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Relative Fitness of Pyrethroid Selected Populations of Helicoverpa armigera Hub.



T. Ramasubramanian and A. Regupathy
 
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ABSTRACT

The relative fitness of pyrethroid selected populations of Helicoverpa armigera was studied by construction of age specific fecundity tables for F2,F7 and F14 generations of unselected, fenvalerate and cypermethrin selected populations. The net reproductive rate computed from the life table statistics indicated that the fitness of the pyrethroid selected populations decreased drastically as the population advanced to fourteenth generation. In F2 the net reproductive rate was 237.437, 231.359 and 228.24 for the unselected, fenvalerate and cypermethrin selected populations respectively. It came down to 123.677 and 121.432 for fenvalerate and cypermethrin selections respectively and only a marginal decline to 197.962 in unselected population. The decrease in fitness was greatly manifested through reproductive behaviour but not by the developmental traits. The variation in generation time was insignificant between the selected and unselected populations irrespective of the generations.

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  How to cite this article:

T. Ramasubramanian and A. Regupathy , 2003. Relative Fitness of Pyrethroid Selected Populations of Helicoverpa armigera Hub.. Asian Journal of Plant Sciences, 2: 1170-1174.

DOI: 10.3923/ajps.2003.1170.1174

URL: https://scialert.net/abstract/?doi=ajps.2003.1170.1174

INTRODUCTION

The cotton bollworm, Helicoverpa armigera (Hubner) is considered as one of the major threats to the present day intensive agriculture in India and other countries in view of its direct impact on the yields of many field crops of varied nature. There are 60 cultivated species serve as host plants for H.armigera (Reed and Pawar, 1981). Control of this pest is generally achieved with insecticides more specifically with synthetic pyrethroids. More than 75% of the insecticides used in cotton are being targeted towards H.armigera (Banerjee et al., 2000), of which synthetic pyrethroids alone constitute 50-70% (Jayaswal, 1989). This Indiscriminate use of pyrethroids led to the development of resistance in H.armigera. At present, the resistance to pyrethroids is ubiquitous across the Indian subcontinent (Armes et al., 1996). Reports on the relative fitness of pyrethroid resistant population of H.armigera are however very scarce. Hence, a research was carried out to study the impact of pyrethroid selection on biological and reproductive traits of H.armigera.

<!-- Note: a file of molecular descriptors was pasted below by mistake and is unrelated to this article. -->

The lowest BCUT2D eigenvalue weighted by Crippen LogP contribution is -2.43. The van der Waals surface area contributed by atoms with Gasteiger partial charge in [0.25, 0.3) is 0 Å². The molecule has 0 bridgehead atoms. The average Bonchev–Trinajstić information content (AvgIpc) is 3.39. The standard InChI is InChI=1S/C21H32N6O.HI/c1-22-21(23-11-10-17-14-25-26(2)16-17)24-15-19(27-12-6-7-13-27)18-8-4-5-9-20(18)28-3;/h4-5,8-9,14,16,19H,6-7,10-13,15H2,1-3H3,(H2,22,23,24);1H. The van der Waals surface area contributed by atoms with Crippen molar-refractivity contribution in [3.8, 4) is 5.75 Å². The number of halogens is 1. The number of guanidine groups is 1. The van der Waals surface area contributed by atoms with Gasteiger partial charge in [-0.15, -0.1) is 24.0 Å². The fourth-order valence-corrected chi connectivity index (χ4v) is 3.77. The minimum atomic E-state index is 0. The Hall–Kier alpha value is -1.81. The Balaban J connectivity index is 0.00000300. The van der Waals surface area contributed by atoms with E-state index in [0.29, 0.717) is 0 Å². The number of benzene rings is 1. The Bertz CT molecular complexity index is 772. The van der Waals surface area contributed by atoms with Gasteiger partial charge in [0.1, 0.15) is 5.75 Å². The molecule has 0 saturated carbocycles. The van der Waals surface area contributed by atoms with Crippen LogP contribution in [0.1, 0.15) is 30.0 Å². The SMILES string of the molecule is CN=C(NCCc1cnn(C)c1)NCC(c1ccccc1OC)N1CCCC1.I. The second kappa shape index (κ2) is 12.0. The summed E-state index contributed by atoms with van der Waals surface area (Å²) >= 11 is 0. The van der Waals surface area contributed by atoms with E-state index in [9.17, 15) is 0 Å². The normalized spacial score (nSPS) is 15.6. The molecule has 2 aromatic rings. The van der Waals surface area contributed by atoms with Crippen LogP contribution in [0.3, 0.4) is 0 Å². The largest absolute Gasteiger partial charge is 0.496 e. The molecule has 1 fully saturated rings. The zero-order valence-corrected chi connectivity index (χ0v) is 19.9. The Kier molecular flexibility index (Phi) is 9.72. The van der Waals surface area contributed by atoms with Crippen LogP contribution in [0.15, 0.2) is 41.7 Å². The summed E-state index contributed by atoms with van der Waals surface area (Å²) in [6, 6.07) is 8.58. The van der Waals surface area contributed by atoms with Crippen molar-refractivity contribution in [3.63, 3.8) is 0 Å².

MATERIALS AND METHODS

Mass rearing of H.armigera: H.armigera larvae collected from fields were pooled and divided into two sets. One set was allotted for exposure to pyrethroids and other for non-exposure. In case of exposure to pyrethroids, the surviving larvae treated with pyrethroids were reared to next generation. In case of non-exposure, unexposed larvae were reared through next generation. Both the pyrethroid resistant and susceptible populations were reared continuously on chickpea based semi synthetic diet (Armes et al., 1993) over fourteen generations.

Developing resistant strains: The selection pressure was created by two different methods.

Discriminating doses of representative pyrethroids (Fenvalerate- 0.2 μg; Cypermethrin 0.1 μg) were applied topically to create selection pressure in the first generation and the doses were gradually increased @ 0.1 μg for each generation up to third.

The LD50 of F3 unselected population (3.231 μg for fenvalerate and 3.249 μg for cypermethrin) were subsequently used to create selection pressure in the respective resistant populations from F4 onwards. The resistant strains of fenvalerate and cypermethrin were developed by retaining the survivors of the respective synthetic pyrethroids.